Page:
Tag Archives: JUSTIN THEROUX

Tea & Review: The Leftovers – The Book of Nora

The Leftovers has come to an end. Three years of experiencing the maddening doubt of inexplicable loss through the eyes of an eclectic ensemble of characters and it turns out we were watching a love story the entire time.

“The Book of Nora” is as elegantly simple and simply beautiful a series finale as one could ask for. It provides potential answers while refusing to confirm anything; it gives us one final, meaningful look at characters we’ve grown to love; and it is as emotionally charged as anything on television has ever been.

This final hour (and a bit) devotes its first third or so to picking up where Nora (Carrie Coon) and Matt’s (Christopher Eccleston) adventures left off and seeing Nora through to her final destination, so to speak. She and her brother say their goodbyes, she records her last will and testament, she makes the final decision to enter to magical radiation departure machine, and she takes the plunge.

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Tea & Review: The Leftovers – The Most Powerful Man in the World (and His Identical Twin Brother)

When The Leftovers premiered back in 2014, it was unclear if it was going to be a work of purely speculative fiction in which a mundane world experiences a single inexplicable event, or a magical realist series more on par with Damon Lindelof’s earlier creation, Lost. And though there were some surreal elements sprinkled throughout the first two seasons hinting at the latter, it wasn’t until “International Assassin” that it became clear the writers were intent on heading in a supremely supernatural direction.

Since that episode, the otherworldly elements have only grown in prominence, building a mythology that adds myriad layers to an already-thematically-rich world.

So it only makes sense that in “The Most Powerful Man in the World (and His Identical Twin Brother)”—which serves as both a sequel to that aforementioned episode as well as the penultimate installment of the series as a whole—we would return to the dreamlike afterlife that first marked the show’s swerve into the mystic.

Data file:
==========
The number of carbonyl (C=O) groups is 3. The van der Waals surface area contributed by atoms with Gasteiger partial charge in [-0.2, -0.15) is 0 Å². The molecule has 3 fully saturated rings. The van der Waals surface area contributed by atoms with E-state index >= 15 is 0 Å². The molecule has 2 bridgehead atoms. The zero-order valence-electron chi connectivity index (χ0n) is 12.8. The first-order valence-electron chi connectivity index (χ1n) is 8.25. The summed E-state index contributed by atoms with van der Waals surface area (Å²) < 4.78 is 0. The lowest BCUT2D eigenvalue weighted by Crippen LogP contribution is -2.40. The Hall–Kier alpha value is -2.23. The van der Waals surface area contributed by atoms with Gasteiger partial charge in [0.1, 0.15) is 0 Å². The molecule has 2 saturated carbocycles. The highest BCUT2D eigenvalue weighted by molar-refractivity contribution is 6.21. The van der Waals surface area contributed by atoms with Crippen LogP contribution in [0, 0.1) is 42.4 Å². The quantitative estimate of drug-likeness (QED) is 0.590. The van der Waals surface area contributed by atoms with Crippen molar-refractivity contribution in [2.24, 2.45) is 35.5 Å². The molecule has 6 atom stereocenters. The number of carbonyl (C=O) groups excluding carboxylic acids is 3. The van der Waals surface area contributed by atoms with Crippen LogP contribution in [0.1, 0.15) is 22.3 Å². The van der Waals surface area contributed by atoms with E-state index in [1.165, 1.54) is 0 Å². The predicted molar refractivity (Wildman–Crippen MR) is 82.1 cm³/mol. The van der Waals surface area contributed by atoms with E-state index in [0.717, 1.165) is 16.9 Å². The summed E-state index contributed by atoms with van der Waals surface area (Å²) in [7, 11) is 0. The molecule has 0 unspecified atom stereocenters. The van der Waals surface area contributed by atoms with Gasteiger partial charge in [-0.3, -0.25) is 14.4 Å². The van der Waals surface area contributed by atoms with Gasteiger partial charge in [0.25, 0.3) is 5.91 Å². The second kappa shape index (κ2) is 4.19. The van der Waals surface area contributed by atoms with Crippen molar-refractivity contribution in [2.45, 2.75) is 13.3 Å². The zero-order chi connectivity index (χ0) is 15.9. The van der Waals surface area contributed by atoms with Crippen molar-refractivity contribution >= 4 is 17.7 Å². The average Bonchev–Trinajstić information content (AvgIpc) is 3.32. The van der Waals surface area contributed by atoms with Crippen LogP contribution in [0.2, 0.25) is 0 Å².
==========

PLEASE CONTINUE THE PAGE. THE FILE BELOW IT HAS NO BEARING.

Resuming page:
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Tea & Review: The Leftovers – G’Day Melbourne

Kevin Garvey (Justin Theroux) and Nora Durst (Carrie Coon) have never made a whole lot of sense as a couple, which is why their pairing on The Leftovers made perfect sense. Apart from their shared rejection of any sort of divine explanation for the Sudden Departure, they were never established to have a whole lot in common. They were just two people who were able to find some release in each other with the understanding that they were both too damaged to really come back from whatever losses they had incurred in the past.

So when their relationship seems to fall apart in “G’Day Melbourne,” the dissolution is both heartbreaking and a completely natural result of everything that preceded it. Their paths became intertwined for a while, and now a variety of factors have seen fit to untangle them.

But before I get ahead of myself, let’s recall how we got here.

After the events of “Don’t Be Ridiculous,” Kevin and Nora head to Australia so that Nora can expose the people claiming to be able to induce departures for the frauds she believes they are. At least, this is what she has told Kevin. In fact, we don’t know if this is simply a lie she’s telling to hide the fact that she’s willing to risk death to be with her children again.

After an uneventful flight, the couple arrives in Melbourne and, after checking into their hotel, almost immediately go their separate ways. The remainder of the episode sees them embarking on parallel adventures which leave them both feeling more alone than ever.

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Tea & Review: The Leftovers – The Book of Kevin

“You’re home.”

These are the words that close out the second season of HBO’s The Leftovers, spoken by Nora Durst (Carrie Coon) to her partner Kevin Garvey (Justin Theroux) when he returns to his half-makeshift family after coming back from the dead in a town about to succumb to the chaos engendered by the Guilty Remnant.

Both seasons of The Leftovers thus far, but especially Season Two, have been at least partially about how great tragedies turn disparate groups of people into families, and how the idea of home hinges around those families.

Obviously, this isn’t a profoundly new idea; its novelty and beauty is in its context. The characters on this show exist in a world torn apart by inexplicable loss—loss that we in the real world may not be able to fathom—and have managed to find love and companionship despite this.

But is it sustainable?

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